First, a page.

I would like to begin with talking about the heart. Not the physical organ, but rather the heart center, the place where you may feel joy or sadness and the place from where that soft inner voice of love and wisdom comes.
The heart is like and everblooming flower that has the capacity to open and close. We are the gardeners to this flower. It takes great skill, patience and practice to keep this flower blooming openly. We need to be finely receptive and fully present for it to bloom. There are many ways to loose touch with this flower as well as many ways to connect with it. When you connect with it, it will tell you what it needs to bloom, it will kindly and lovingly guide you into becoming a perfect gardener.
I am convinced that together, mindfulness practice (meditation, yoga and other grounding modalities that bring one into the present) and Ayahuasca medicine offer a perfect way of connecting with the heart and teach the skills of maintaining that connection.
I believe that it is human to have one’s heart open and closed at different times. It is a natural interaction with one’s world – the same way as when we blink in reaction to a sudden loud noise, when we close our eyes in a dusty gust of wind… or when we keep our eyes wide open before someone kind and loving.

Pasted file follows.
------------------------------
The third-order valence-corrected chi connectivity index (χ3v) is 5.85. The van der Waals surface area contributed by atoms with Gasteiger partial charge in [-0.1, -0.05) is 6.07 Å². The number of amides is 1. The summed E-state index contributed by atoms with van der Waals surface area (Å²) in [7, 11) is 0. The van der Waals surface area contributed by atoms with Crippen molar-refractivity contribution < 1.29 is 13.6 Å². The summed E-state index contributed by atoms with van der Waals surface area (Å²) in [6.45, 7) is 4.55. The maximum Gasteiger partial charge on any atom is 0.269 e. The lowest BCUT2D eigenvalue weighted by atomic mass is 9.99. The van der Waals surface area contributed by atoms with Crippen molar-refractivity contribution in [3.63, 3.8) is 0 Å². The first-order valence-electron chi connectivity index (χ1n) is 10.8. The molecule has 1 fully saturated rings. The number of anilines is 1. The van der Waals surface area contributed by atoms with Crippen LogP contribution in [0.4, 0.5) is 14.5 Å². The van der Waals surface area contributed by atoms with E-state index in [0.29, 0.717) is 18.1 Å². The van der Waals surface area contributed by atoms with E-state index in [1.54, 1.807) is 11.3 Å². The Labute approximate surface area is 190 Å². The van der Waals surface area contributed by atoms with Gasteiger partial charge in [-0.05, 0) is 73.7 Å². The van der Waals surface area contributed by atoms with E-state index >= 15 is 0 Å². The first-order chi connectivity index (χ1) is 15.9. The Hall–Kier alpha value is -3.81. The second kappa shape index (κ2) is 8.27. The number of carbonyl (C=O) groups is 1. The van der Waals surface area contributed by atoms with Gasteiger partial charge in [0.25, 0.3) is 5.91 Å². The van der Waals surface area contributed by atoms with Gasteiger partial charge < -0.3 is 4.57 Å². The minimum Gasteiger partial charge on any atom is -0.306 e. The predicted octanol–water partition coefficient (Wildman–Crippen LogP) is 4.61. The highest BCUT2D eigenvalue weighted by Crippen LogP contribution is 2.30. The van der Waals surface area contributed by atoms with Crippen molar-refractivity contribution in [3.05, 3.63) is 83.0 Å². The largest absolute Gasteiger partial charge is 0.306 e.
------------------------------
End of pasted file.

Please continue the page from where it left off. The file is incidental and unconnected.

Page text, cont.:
Shamanic medicine works by helping one regress through one’s life story into oneness ((out of which one’s life story emerges)). It then helps one re-trace each step of one’s life through the prism of medicine. In this process the long-forgotten memories, suppressed traumas and any experience that has not been fully harmonized, may be re-lived to the point where it no longer ails one in the present, thus allowing one to rest in the heart.
The practice of mindfulness helps one to anchor awareness into the present moment through breath, equanimity and through loving-kindness. Instead of reacting to various thoughts and feelings, we learn to become aware of them as the observer, rather than as the possessive ‘I’. In the daily practice of mindfulness, we learn to embrace the preciousness of this moment by focusing on that which is directly in our experience and giving our best to that which we are doing right now.
As we grow in mindfulness, we bring the presence of equanimity and loving-kindness into the Ayahuasca ceremonies. This deepens our experience and helps us surf the “mareacion” (Spanish, the effect of Ayahuasca) with a clear and focused mind, instead of drifting and being swooshed around by it.
As we learn and expand through the medicine of Ayahuasca, the experiential insight into being connected to the heart deepens our practice of mindfulness.
This is why I see Mindfulness practice and Ayahuasca medicine as one medicine, one practice. Working together in perfect harmony they teach us ways to keep the flowers of our hearts blooming.